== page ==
If there's one thing the Kennedy Center's Mary Lou Williams Women in Jazz Festival can never have too much of, it's music composed or inspired by its namesake. As the Geri Allen Group demonstrated at the Terrace Theater on Saturday night, the more the better.
With the alert support of bassist Darryl Hall and drummer Mark Johnson, Allen celebrated Williams's legacy in elegant and emphatic ways when her trio devoted its entire set to the late pianist, composer and arranger. It was the only performance thematically tailored from top to bottom for the ninth edition of the festival, and it produced the most memorable and heartfelt music heard during the three-night event.
By drawing three selections from Williams's "Zodiac Suite" -- "Aries," "Scorpio" and "Libra" -- and adding a two-fisted reprise of her signature swing-era anthem "Roll 'em," Allen revealed distinct aspects of the honoree's sound: the big-band-inspired keyboard designs that often suggest horns riffing over a swing pulse; the still thoroughly modern-sounding harmonies; the impressionistic lyricism; the blues and gospel influences; the rollicking boogie-woogie drive. Then Allen added a personal postscript, a brush-stroked trio arrangement of her tender rhapsody "Thank You, Madame." One couldn't help wishing that more time was allotted to the salute.
Much the same could be said for the performance by pianist Jessica Williams's trio on Friday night. Over the years Williams has developed an intriguing repertoire that combines harmonically freshened standards, thumping Thelonious Monk-inspired excursions and original pieces full of peculiar twists and evocative touches. While all these facets were on display during her trio's mood-shifting set, no piece proved more fitting than "Toshiko," a Williams-penned tone poem dedicated to pianist, composer, arranger and bandleader Toshiko Akiyoshi. Later in the evening, Akiyoshi received the Mary Lou Williams Women in Jazz Award, joining an honor roll of recipients that includes Melba Liston, Barbara Carroll and Marian McPartland.
Singers, as always, were well represented at the festival. Brazil's Luciana Souza and Manhattan Transfer's Janis Siegel stood out this year, partly for their extraordinary vocal gifts and partly for their delightful selection of material. Souza's phrasing is as supple as it is soulful -- and perfectly pitched. Whether singing in English and Portuguese, paying whimsical tribute to Antonio Carlos Jobim or scatting in tight sync with the dashing runs produced by pianist Bruce Barth, Souza was on sure footing, projecting a musicality that might be described as natural if weren't so rare.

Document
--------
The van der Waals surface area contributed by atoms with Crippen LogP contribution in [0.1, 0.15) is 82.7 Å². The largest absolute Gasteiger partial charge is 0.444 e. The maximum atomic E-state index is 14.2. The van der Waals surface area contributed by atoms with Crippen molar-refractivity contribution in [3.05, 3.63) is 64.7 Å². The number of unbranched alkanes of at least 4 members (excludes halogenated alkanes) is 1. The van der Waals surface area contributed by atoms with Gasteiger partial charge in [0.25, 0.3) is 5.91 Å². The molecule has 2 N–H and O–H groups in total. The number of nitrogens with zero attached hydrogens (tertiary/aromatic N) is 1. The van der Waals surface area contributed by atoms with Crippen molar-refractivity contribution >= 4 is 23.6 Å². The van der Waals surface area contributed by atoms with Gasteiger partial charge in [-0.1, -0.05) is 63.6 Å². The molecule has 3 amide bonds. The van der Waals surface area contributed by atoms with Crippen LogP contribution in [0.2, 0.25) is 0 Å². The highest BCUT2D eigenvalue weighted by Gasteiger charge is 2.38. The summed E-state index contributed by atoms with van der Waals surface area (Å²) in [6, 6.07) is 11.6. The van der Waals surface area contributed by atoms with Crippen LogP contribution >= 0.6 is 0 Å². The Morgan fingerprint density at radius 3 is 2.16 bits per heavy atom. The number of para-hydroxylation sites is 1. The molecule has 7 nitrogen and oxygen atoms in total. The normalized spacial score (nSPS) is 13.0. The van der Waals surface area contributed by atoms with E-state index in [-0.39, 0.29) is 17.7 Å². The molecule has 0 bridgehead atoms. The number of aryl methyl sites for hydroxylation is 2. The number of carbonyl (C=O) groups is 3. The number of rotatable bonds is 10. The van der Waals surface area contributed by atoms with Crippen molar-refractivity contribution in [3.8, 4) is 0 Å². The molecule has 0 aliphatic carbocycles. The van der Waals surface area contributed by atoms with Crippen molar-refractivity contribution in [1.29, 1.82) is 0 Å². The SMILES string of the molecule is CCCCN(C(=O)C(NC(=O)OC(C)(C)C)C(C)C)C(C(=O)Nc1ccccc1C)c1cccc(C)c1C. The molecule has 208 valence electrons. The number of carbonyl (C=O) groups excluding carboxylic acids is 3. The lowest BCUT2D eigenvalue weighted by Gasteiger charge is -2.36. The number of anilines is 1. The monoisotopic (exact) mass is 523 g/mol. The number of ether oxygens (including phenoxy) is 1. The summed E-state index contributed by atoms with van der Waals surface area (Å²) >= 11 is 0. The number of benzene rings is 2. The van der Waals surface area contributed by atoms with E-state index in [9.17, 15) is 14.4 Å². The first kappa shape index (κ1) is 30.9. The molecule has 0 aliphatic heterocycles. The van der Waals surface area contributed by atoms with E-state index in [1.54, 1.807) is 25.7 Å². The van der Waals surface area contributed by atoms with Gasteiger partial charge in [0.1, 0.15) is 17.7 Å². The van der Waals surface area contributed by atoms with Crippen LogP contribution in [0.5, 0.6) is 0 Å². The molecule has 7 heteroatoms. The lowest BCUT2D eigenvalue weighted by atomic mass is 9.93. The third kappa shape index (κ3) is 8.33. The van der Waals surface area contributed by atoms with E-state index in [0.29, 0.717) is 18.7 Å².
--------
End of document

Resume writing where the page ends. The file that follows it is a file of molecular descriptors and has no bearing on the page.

Siegel's talent for negotiating racing chord changes and darting melodies was evident throughout her performance, especially when she matched wits with guitarist Romero Lubambo and keyboardist Gil Goldstein. But what made her concert so entertaining and unpredictable was a batch of imaginatively rearranged show tunes, drawn from Siegel's new CD, "Sketches of Broadway." Included were a pair of seldom heard (and sharply contrasting) gems: Sondheim's "The Story of Lucy and Jessie" and Weill/Anderson's "It Never Was You."
The festival yielded some familiar sounds, too. Saxophonist Jane Bunnett and the Spirits of Havana were in typically fiery and propulsive form, mightily powered by a rhythm section featuring conguero Pedro Martinez. Singer LaVerne Butler tacked back and forth between jazz and R&B with soulful ease, while violinist Karen Briggs, arguably the event's biggest crowd pleaser, showcased her flamboyant blend of pop, jazz, funk and world beat. Rounding things out were some vibrantly arranged swing tunes, courtesy of Carol Sudhalter's Astoria Jazz Band, and some contemporary jazz-soul music, performed by bassist Miriam Sullivan and the Nitty Gritty Factor. The lulls, and there were more than a few, surfaced when the performances failed to rise above the level of what you'd expect to hear at a jazz club on any given night.
No doubt next year, when the festival celebrates its 10th anniversary, more time will be devoted to special concerts. Inviting Allen's trio to perform a longer and more expansive homage to Williams would be a great place to start.